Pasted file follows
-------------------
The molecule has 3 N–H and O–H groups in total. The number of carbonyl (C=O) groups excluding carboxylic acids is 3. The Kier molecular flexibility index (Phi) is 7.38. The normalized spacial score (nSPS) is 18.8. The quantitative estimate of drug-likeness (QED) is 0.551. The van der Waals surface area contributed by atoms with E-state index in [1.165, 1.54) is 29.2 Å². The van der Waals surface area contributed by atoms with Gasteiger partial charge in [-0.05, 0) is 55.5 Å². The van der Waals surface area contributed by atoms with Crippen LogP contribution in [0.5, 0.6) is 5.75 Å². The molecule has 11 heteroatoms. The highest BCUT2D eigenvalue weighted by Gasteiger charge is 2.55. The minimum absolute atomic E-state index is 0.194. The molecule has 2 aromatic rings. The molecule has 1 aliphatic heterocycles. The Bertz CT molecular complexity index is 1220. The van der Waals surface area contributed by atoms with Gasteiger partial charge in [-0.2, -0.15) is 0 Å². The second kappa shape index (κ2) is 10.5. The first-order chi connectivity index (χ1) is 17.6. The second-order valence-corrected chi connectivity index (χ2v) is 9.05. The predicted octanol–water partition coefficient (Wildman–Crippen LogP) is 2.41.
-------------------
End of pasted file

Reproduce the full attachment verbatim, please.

The molecule has 3 N–H and O–H groups in total. The number of carbonyl (C=O) groups excluding carboxylic acids is 3. The Kier molecular flexibility index (Phi) is 7.38. The normalized spacial score (nSPS) is 18.8. The quantitative estimate of drug-likeness (QED) is 0.551. The van der Waals surface area contributed by atoms with E-state index in [1.165, 1.54) is 29.2 Å². The van der Waals surface area contributed by atoms with Gasteiger partial charge in [-0.05, 0) is 55.5 Å². The van der Waals surface area contributed by atoms with Crippen LogP contribution in [0.5, 0.6) is 5.75 Å². The molecule has 11 heteroatoms. The highest BCUT2D eigenvalue weighted by Gasteiger charge is 2.55. The minimum absolute atomic E-state index is 0.194. The molecule has 2 aromatic rings. The molecule has 1 aliphatic heterocycles. The Bertz CT molecular complexity index is 1220. The van der Waals surface area contributed by atoms with Gasteiger partial charge in [-0.2, -0.15) is 0 Å². The second kappa shape index (κ2) is 10.5. The first-order chi connectivity index (χ1) is 17.6. The second-order valence-corrected chi connectivity index (χ2v) is 9.05. The predicted octanol–water partition coefficient (Wildman–Crippen LogP) is 2.41.